TimeHow much space do your past, your present and your future take up? Here are two ways to find out how you organise time in your mind: Get some paper and draw three circles, representing your past, present and future. They can be any size, placed anywhere on the page and linked or unlinked.

Turn the paper over and then draw a straight line. Then mark four points on the line.

1) The start of the historical past (HP)

2) The start of your personal past (PP)

3) The start of your personal future (PF)

4) The`start of the historical future (HF)

How did you do? On the first exercise, are the circles linked or separate? Are they all the same size, or do they vary. If so, which is taking up the most space, and which the least?

On the second one, how close together are the personal and historical points? Or is your lifespan a small interlude in a long line of history?

Both of these tests were devised by Thomas Cottle, a US Navy doctor, to study time perception. They show that we find it pretty easy to organise time spatially, and that everyone has their own way of coding the way they organise it. I’ve uploaded mine here, so you can compare it with what you did.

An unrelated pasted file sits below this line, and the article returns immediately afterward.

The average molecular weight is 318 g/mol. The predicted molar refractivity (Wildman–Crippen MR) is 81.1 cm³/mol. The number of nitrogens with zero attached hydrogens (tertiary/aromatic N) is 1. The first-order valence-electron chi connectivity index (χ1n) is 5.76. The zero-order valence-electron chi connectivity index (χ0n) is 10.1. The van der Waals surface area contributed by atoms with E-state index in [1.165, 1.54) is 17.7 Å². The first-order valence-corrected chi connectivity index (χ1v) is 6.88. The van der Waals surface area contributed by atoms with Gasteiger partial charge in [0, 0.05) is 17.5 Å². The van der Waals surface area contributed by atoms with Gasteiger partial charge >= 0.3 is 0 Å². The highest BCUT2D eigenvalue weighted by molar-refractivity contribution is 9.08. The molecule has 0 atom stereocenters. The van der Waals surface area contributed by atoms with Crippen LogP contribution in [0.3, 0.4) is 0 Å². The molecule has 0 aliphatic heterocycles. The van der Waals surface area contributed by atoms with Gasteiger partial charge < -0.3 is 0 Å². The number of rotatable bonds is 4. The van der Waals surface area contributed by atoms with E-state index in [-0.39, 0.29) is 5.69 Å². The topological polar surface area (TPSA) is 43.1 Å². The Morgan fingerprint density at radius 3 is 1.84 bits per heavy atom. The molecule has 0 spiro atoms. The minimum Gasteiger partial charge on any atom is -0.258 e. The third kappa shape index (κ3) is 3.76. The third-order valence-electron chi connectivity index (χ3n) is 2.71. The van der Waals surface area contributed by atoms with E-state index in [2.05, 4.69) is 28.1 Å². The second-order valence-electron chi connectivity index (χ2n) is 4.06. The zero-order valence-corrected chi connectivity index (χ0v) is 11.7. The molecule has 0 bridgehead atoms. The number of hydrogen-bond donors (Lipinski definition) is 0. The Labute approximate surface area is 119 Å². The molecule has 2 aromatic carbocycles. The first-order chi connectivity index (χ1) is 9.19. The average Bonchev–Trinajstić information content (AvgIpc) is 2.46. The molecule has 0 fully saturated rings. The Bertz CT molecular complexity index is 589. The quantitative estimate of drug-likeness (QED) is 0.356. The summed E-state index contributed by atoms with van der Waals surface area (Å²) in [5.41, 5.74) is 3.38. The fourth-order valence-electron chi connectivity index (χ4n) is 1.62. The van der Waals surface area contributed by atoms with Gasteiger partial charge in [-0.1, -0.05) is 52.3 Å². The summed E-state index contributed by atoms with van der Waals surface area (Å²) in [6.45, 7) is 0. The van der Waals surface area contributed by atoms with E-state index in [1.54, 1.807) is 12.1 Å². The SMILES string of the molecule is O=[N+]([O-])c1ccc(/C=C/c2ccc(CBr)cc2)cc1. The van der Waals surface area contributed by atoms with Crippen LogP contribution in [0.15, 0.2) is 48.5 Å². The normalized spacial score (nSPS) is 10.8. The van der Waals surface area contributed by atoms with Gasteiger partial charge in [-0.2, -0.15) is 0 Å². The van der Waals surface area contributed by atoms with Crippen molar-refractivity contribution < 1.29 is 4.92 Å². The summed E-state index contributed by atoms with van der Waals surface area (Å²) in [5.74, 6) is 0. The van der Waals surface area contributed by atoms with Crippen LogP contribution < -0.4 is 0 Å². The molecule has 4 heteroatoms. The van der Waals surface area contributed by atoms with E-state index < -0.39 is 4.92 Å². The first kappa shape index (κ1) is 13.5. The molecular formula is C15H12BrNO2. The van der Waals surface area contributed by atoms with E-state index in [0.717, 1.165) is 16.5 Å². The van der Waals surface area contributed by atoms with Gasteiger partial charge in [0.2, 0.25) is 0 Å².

In my version, the circles run North-South, they’re distinct from each other, and the present is much bigger than the future. The past is pretty tiny as well.

On the timeline exercise, the HP is at the start of the line. My PP and PF are quite close together about half way along and the HF starts at the same time as my PF.

You’re probably thinking how wrong I am. Why have I put the past below the future, when it clearly goes to the left/right (delete whichever is not applicable). How can the historical future start at the same time as my own future? Why don’t I take up more space on the line?

Get your colleagues and friends to do the same experiment and compare your results. It’s striking how different the pictures are. So what are the implications when you’re communicating your own ideas about time? What do you need to do to adjust the picture so that they can understand what you mean when you’re talking about big the future’s going to be, when you could fit theirs on a full stop?

Because we organise time spatially, it means we can fall into traps as well. More about that next week.